I Hear America singing, the varied carols I hear;
Those of mechanics- each one singing his, as it should be, blithe and strong;
The carpenter singing his, as he measures his plank or beam,
The mason singing his, as he makes ready for work, or leaves off work;
The boatman singing what belongs to him in his boat- the deckhand singing on the steamboat deck;
The shoemaker singing as he sits on his bench- the hatter singing as he stands;
The wood-cutter’s song- the ploughboy’s, on his way in the morning, or at the noon intermission, or at sundown;
The delicious singing of the mother- or of the young wife at work- or of the girl sewing or washing- Each singing what belongs to her, and to none else;
The day what belongs to the day- At night, the party of young fellows, robust, friendly,
Singing, with open mouths, their strong melodious songs.
Short Poem Analysis
"I Hear America Singing" by Walt Whitman is a celebratory and inclusive poem that portrays a diverse and harmonious image of American society. Through its joyful and rhythmic language, the poem captures the spirit of collective labor and individual contributions that together form the essence of American life.
The poem's title, "I Hear America Singing," immediately suggests a sense of unity and communal expression. The act of "singing" serves as a metaphor for various forms of work and creative expression.
Whitman employs a repetitive structure in the poem, beginning each line with the phrase "I hear America singing." This repetition emphasizes the variety and diversity of voices contributing to the overall chorus of American life.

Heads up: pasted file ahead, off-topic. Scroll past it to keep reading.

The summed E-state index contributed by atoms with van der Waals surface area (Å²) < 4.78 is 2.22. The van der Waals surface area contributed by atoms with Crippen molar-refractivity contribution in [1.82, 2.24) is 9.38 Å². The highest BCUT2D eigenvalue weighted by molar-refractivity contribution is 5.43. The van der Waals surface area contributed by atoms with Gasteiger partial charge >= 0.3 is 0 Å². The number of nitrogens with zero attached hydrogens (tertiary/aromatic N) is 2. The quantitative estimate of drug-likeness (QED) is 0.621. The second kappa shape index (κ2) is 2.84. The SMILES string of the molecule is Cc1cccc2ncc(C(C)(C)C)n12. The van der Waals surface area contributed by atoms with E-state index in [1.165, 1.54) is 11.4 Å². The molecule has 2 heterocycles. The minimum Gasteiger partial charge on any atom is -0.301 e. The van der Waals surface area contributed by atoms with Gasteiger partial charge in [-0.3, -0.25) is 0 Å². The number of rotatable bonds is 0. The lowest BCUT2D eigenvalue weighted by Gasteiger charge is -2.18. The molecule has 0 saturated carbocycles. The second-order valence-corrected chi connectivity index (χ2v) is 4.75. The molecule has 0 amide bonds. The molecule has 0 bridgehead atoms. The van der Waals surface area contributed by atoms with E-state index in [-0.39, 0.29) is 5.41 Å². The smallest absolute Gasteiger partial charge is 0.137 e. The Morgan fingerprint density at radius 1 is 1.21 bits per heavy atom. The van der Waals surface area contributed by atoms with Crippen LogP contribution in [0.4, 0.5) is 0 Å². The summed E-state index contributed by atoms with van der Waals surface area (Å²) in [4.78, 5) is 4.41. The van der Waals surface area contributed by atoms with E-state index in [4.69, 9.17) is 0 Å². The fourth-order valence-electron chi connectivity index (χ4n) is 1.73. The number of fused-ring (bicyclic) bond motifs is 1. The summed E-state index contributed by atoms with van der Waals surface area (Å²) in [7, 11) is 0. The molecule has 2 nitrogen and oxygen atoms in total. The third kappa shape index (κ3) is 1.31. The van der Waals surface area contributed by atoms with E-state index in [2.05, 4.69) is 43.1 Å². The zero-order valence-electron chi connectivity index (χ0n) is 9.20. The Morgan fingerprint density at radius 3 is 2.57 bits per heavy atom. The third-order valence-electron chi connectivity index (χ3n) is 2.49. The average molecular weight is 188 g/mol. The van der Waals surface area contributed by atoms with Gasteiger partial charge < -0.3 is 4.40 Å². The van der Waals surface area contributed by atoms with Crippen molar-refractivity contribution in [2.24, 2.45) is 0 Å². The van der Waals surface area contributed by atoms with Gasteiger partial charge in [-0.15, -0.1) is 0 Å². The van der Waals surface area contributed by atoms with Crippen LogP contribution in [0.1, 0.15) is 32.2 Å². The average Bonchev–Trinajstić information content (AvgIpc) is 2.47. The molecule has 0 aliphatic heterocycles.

The poem's descriptions of various workers, from carpenters to boatmen to mothers, underscore the breadth of occupations and roles that make up American society. Each individual's work is celebrated as a meaningful and essential contribution.
The poem's use of sensory imagery, such as "the delicious singing of the mother" and the "strong melodious songs," creates a vivid and joyful depiction of the act of labor and the pleasure derived from it.
The poem conveys a sense of democratic equality, emphasizing that all individuals, regardless of their occupation, are valued contributors to the collective identity of America.
"I Hear America Singing" is a hymn to the diverse and harmonious spirit of American society. Through its rhythmic language and celebration of individual contributions, the poem celebrates the mosaic of voices that come together to form the vibrant tapestry of American life. It reflects Whitman's belief in the democratic ideals of equality and the inherent worth of every individual's work.